General information: First Jewish presence: 1679; peak Jewish population: 120 in 1872; Jewish population in 1933: 35
Summary: Birkenau was home to a small synagogue building in 1823, and although it was sold to a local Jew in 1833, the community continued to conduct services there. In 1859, six years after the synagogue burned down, a new house of worship—40 seats for men, 20 for women—was inaugurated at 17 Obergasse. The Jews of Birkenau operated a school between 1817 and 1835, after which they employed a teacher of religion who also served as shochet and chazzan. Birkenau’s Jewish cemetery (on Kallstaedter Talstrasse) had been purchased in 1717. In response to dwindling Jewish population numbers, the synagogue was sold to the municipality on November 9, 1938. On Pogrom Night, SA men broke into the synagogue and set its contents on fire. The synagogue was damaged heavily, but the fire brigade, hoping to appropriate the building, extinguished the blaze. Jewish homes were looted that night, and Jewish men were sent to Buchenwald and Sachsenhausen. The synagogue was demolished in 1940. Nineteen local Jews emigrated; one died in Birkenau. In February 1942, the remaining 14 Jews were moved into a Judenhaus from which they were deported to Poland and Theresienstadt in March and September of 1942. At least 27 Birkenau Jews perished in the Shoah. A memorial plaque was later unveiled at the former synagogue site, as was a memorial stone (1993).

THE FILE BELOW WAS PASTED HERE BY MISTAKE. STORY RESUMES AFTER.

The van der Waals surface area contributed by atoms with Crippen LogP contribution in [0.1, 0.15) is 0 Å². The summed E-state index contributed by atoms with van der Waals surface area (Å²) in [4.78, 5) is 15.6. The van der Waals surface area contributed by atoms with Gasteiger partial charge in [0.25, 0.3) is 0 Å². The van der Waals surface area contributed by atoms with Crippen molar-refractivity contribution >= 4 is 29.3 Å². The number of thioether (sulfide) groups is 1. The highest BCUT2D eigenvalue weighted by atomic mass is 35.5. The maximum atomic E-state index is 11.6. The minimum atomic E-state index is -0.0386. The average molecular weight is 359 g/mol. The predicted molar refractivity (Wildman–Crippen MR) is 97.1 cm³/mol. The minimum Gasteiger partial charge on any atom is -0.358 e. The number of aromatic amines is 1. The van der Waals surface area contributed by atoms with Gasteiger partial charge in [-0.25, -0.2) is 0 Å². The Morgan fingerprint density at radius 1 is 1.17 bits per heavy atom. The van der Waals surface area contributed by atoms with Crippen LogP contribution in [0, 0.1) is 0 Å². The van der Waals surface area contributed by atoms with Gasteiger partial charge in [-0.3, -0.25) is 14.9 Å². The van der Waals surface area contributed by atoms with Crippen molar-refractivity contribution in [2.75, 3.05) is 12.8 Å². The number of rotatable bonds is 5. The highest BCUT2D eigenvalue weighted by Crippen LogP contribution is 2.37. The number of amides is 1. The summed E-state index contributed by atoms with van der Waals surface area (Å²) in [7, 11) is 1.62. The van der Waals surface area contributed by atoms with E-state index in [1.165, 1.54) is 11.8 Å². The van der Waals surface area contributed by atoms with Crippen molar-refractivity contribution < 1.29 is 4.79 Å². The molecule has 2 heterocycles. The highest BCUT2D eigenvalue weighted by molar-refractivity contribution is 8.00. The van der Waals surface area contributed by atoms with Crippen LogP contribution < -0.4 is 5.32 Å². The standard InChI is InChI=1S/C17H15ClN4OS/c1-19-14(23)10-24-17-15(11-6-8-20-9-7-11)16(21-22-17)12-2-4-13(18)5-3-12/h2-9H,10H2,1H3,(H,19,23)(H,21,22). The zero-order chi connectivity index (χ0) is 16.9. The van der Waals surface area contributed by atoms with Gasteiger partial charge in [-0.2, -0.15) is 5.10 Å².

Author / Sources: Heidemarie Wawrzyn
Located in: hesse